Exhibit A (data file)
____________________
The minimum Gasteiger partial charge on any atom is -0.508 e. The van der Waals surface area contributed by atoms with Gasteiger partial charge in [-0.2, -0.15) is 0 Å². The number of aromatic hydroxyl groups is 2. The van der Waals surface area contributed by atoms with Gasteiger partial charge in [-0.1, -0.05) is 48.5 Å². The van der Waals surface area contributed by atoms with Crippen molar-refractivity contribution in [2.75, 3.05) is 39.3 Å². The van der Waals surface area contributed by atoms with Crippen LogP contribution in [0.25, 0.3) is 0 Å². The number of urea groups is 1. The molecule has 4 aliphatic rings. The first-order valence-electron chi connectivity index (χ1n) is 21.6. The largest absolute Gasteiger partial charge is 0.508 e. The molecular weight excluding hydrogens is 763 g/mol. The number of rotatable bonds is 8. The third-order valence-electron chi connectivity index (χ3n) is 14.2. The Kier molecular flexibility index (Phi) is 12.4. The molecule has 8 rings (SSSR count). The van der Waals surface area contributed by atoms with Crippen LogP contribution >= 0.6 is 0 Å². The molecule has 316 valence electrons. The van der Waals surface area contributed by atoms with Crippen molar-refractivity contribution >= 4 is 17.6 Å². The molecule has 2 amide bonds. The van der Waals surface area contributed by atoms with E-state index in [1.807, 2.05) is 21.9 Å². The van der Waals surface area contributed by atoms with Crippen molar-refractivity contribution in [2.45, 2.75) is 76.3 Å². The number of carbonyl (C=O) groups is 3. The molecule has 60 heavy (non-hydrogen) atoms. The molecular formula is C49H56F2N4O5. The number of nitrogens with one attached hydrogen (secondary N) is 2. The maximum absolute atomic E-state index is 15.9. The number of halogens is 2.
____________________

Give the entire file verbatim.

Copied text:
The minimum Gasteiger partial charge on any atom is -0.508 e. The van der Waals surface area contributed by atoms with Gasteiger partial charge in [-0.2, -0.15) is 0 Å². The number of aromatic hydroxyl groups is 2. The van der Waals surface area contributed by atoms with Gasteiger partial charge in [-0.1, -0.05) is 48.5 Å². The van der Waals surface area contributed by atoms with Crippen molar-refractivity contribution in [2.75, 3.05) is 39.3 Å². The van der Waals surface area contributed by atoms with Crippen LogP contribution in [0.25, 0.3) is 0 Å². The number of urea groups is 1. The molecule has 4 aliphatic rings. The first-order valence-electron chi connectivity index (χ1n) is 21.6. The largest absolute Gasteiger partial charge is 0.508 e. The molecular weight excluding hydrogens is 763 g/mol. The number of rotatable bonds is 8. The third-order valence-electron chi connectivity index (χ3n) is 14.2. The Kier molecular flexibility index (Phi) is 12.4. The molecule has 8 rings (SSSR count). The van der Waals surface area contributed by atoms with Crippen LogP contribution >= 0.6 is 0 Å². The molecule has 316 valence electrons. The van der Waals surface area contributed by atoms with Crippen molar-refractivity contribution >= 4 is 17.6 Å². The molecule has 2 amide bonds. The van der Waals surface area contributed by atoms with E-state index in [1.807, 2.05) is 21.9 Å². The van der Waals surface area contributed by atoms with Crippen molar-refractivity contribution in [2.45, 2.75) is 76.3 Å². The number of carbonyl (C=O) groups is 3. The molecule has 60 heavy (non-hydrogen) atoms. The molecular formula is C49H56F2N4O5. The number of nitrogens with one attached hydrogen (secondary N) is 2. The maximum absolute atomic E-state index is 15.9. The number of halogens is 2.